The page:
Myanmar and the occupied Palestinian territory, which Gaza is part of, stand close to each other at the top of the lists of crises in 2024. Read more in our February newsletter on Substack.
Small fisherfolk fear that they are losing out in nickel mining boom, which Indonesia sees as key to being a lead player in the global energy transition.
A local school teaches children to rediscover their roots – such as native food, local knowledge and more sustainable ways of living – through theatre, field excursions and more.
Cambodia’s women farmers are adversely affected by climate change. But that also makes them the leaders in a project that aims to support their businesses, improve climate resilience and use solar power to reduce reliance on fossil fuels.
Peatlands are often discussed in the context of fires and the haze, but are also a meaningful part of the conversation about the climate crisis in an already too-hot planet.
At a time of rising living costs, these two farms’ ways of organic farming and producing food offer ideas around greater self-reliance and living with nature, instead of just taking from it.
Indonesia has big plans for cutting its reliance on coal. But these appear overambitious – and are quite distant for a local community that has been breathing air with coal dust for years.
Going to school helps the growing numbers of Myanmar children in exile cope with life away from home, across the border in Thailand. Parents find relief from seeing their kids in more normal circumstances, amid the uncertain future they often face.
The scorching Thai summer has the writer adopting ways to make the heat a tad gentler – and makes her notice how different communities, from security thinkers to scientists, singers to meditation teachers, share many similar insights about how to restore some balance in planetary life.
Ma Aye, whose husband left the Myanmar military after the 2021 coup and who herself grew up as a soldier’s daughter, gives an insider’s view of life, exploitation and discrimination, in the armed forces.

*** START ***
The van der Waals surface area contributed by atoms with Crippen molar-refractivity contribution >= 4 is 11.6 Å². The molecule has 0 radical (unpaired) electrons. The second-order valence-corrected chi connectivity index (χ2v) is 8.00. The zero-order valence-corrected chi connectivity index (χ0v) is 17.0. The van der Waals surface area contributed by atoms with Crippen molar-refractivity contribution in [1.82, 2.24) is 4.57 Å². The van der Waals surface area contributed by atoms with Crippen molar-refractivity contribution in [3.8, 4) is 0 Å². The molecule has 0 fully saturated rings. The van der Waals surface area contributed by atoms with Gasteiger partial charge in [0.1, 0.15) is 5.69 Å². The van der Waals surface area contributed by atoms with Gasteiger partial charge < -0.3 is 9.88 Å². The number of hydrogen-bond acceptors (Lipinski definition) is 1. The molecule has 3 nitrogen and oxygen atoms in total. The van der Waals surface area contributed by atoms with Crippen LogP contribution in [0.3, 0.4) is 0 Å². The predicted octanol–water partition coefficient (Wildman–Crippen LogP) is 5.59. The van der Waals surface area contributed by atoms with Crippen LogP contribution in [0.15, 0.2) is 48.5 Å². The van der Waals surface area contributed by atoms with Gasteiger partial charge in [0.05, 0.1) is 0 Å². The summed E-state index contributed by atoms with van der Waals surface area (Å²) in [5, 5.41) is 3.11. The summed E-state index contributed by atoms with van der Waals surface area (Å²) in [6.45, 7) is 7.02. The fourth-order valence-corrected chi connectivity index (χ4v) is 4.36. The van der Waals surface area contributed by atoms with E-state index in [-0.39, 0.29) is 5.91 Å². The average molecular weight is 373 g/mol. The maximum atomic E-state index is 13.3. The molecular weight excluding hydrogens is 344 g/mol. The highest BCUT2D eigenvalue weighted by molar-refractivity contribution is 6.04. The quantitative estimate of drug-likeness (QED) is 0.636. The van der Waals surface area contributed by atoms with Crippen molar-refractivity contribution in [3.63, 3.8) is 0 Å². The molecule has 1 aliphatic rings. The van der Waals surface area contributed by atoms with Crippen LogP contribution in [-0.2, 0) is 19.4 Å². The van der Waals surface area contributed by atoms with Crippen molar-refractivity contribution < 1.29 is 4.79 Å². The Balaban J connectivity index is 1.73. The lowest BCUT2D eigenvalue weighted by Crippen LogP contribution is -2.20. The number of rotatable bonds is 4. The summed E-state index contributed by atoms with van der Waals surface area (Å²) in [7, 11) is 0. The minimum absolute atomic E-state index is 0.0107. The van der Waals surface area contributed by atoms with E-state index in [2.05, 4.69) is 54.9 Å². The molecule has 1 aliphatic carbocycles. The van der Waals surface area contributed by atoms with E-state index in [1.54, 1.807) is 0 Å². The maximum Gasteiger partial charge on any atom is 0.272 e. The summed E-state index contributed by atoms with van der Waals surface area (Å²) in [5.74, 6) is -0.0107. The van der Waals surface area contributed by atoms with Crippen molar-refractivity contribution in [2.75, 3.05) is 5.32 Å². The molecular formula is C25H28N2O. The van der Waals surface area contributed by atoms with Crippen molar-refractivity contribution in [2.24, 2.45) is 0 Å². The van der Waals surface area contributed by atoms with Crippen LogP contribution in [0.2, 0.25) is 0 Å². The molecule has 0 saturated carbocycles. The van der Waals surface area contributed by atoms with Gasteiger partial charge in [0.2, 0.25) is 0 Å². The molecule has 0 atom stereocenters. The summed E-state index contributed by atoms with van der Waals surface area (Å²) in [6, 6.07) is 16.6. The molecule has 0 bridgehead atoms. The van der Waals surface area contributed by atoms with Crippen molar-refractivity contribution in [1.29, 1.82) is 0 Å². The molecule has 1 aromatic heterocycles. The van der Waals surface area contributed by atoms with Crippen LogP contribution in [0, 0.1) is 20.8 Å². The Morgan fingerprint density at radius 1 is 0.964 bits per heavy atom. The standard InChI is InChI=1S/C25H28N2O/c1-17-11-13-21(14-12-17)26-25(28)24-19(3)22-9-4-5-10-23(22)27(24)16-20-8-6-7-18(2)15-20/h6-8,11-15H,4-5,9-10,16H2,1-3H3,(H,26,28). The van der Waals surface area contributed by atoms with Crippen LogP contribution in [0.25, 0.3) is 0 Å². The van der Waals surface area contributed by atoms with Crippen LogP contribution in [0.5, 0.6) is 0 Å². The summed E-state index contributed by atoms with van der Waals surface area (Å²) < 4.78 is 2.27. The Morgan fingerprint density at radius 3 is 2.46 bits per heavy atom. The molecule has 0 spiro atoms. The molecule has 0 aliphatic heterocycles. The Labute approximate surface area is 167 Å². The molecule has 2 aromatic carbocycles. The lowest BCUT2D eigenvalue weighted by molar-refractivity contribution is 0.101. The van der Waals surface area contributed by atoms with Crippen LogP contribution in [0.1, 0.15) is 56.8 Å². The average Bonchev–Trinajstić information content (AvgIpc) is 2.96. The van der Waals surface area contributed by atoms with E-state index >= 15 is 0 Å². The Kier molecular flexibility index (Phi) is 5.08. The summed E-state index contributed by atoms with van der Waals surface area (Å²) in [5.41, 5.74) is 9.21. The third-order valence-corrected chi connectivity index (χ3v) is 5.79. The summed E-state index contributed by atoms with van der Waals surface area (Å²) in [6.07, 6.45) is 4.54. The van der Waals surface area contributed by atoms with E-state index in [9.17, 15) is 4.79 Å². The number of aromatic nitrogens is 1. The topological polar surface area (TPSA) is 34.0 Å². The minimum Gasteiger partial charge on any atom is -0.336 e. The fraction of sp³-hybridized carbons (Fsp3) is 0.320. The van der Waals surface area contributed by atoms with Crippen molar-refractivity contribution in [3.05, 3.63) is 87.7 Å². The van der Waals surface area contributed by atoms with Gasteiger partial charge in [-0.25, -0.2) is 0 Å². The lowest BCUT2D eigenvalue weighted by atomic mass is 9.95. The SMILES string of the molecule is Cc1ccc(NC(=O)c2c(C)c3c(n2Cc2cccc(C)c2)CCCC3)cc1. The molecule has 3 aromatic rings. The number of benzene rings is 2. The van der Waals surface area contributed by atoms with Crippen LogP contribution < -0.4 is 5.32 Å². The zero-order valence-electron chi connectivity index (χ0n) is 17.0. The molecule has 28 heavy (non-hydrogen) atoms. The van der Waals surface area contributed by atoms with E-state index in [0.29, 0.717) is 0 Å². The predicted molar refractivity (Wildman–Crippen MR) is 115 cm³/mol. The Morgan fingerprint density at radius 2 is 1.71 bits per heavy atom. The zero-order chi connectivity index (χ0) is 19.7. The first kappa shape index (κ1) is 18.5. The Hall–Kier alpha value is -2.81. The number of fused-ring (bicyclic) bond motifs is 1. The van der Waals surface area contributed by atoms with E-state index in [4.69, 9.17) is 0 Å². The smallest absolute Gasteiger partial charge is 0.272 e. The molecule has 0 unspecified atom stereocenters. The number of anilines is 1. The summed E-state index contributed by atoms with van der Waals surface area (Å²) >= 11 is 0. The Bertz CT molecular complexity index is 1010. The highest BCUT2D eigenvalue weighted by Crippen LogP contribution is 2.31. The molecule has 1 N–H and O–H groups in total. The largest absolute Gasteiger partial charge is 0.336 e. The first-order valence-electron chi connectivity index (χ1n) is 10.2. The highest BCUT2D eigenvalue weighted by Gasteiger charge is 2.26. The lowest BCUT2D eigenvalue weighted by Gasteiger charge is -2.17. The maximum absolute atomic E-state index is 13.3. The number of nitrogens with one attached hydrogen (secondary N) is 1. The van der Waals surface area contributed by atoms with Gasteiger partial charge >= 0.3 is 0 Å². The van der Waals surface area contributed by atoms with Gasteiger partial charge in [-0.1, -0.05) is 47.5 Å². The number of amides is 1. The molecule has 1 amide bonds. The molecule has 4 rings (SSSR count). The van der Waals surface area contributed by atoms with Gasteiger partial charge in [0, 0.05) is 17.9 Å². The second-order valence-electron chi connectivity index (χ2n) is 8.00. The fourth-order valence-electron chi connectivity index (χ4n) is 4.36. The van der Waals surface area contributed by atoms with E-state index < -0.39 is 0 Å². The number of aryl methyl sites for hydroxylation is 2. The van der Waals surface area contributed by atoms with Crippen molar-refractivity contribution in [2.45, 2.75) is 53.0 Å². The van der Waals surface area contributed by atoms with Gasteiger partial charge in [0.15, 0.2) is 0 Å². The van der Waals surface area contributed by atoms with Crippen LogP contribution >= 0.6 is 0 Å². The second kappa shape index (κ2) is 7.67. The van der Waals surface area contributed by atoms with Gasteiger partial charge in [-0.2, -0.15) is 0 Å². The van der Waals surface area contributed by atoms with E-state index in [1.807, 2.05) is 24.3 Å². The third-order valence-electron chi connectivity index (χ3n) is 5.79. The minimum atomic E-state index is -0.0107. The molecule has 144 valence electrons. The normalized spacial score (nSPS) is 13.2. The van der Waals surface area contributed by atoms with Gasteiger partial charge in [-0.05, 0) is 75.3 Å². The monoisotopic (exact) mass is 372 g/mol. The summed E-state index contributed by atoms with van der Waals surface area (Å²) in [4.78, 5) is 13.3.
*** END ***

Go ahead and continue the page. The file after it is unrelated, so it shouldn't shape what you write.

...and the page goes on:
Doing news work in Myanmar comes with high risk to life and safety, in a profession with uncertain prospects for the future. Since 2021 the coup, the junta has been using legal persecution as a weapon against journalism and journalists.
An overwhelming majority of journalists from Myanmar say they feel quite vulnerable to attacks and threats in the country’s often-toxic online spaces, going by insights from a survey done by Reporting ASEAN. The use of safer digital tools, however, is not widespread among news professionals.
Julieta Coro, a mother of 11 children who lives with her family close to the sea in Siargao island, recalls how they took shelter from super typhoon Odette’s destruction in December 2021.
One year after super typhoon Odette pummelled scenic Siargao island in December 2021, locals in the Philippines’ surfing capital – the site of international surfing competitions – are bent on making their hometown stronger, better and an even more popular tourist haven. Still, there is nervousness about the changing behaviour of storms amid climate change.
The vice mayor of the Siargao town, Romina Rusillon Sajulga, recalls how the community put a diarrhoea outbreak under control in the days after super typhoon Odette hit one year ago.
School’s back. But Siargao’s education sector is recovering not only from COVID-19 but from the devastation of Odette – at a time when the reality of having more powerful storms in the climate emergency continues. “We don’t have typhoon drills,” says a local teacher.
These drawings reflect kids memories’ of the massive destruction caused by super typhoon Odette in their hometown, the Philippine island of Siargao.
It is risky times for any independent journalist in Myanmar, but Ma Khine is among those who stay with their craft despite the risks to life and security, and the inadequate income from the news profession these days.
Filipinos are the most worried about climate change, given the high risk for disasters that their country faces. But a regional survey shows that they are not necessarily aware of the country’s climate policies, such as its lack of a net-zero target.
Cambodia prepares its first submissions for a natural world heritage site – a dolphin conservation area in Kratie province – and a geopark at a wildlife sanctuary in Mondulkiri.